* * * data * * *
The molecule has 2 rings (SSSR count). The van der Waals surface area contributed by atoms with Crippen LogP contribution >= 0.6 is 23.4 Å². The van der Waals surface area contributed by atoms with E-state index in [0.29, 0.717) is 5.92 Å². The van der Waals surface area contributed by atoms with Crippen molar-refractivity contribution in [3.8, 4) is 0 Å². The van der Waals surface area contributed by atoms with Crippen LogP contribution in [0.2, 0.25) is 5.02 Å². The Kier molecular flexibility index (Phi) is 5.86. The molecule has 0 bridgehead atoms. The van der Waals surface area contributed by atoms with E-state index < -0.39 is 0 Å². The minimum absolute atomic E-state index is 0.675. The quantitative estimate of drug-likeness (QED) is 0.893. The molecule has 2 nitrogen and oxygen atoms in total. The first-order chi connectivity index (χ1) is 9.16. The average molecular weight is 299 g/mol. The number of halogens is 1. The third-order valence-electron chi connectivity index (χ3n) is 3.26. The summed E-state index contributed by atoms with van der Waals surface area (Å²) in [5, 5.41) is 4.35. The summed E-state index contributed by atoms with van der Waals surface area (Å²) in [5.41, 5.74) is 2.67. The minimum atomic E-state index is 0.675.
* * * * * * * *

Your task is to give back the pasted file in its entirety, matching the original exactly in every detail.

The molecule has 2 rings (SSSR count). The van der Waals surface area contributed by atoms with Crippen LogP contribution >= 0.6 is 23.4 Å². The van der Waals surface area contributed by atoms with E-state index in [0.29, 0.717) is 5.92 Å². The van der Waals surface area contributed by atoms with Crippen molar-refractivity contribution in [3.8, 4) is 0 Å². The van der Waals surface area contributed by atoms with Crippen LogP contribution in [0.2, 0.25) is 5.02 Å². The Kier molecular flexibility index (Phi) is 5.86. The molecule has 0 bridgehead atoms. The van der Waals surface area contributed by atoms with E-state index < -0.39 is 0 Å². The minimum absolute atomic E-state index is 0.675. The quantitative estimate of drug-likeness (QED) is 0.893. The molecule has 2 nitrogen and oxygen atoms in total. The first-order chi connectivity index (χ1) is 9.16. The average molecular weight is 299 g/mol. The number of halogens is 1. The third-order valence-electron chi connectivity index (χ3n) is 3.26. The summed E-state index contributed by atoms with van der Waals surface area (Å²) in [5, 5.41) is 4.35. The summed E-state index contributed by atoms with van der Waals surface area (Å²) in [5.41, 5.74) is 2.67. The minimum atomic E-state index is 0.675.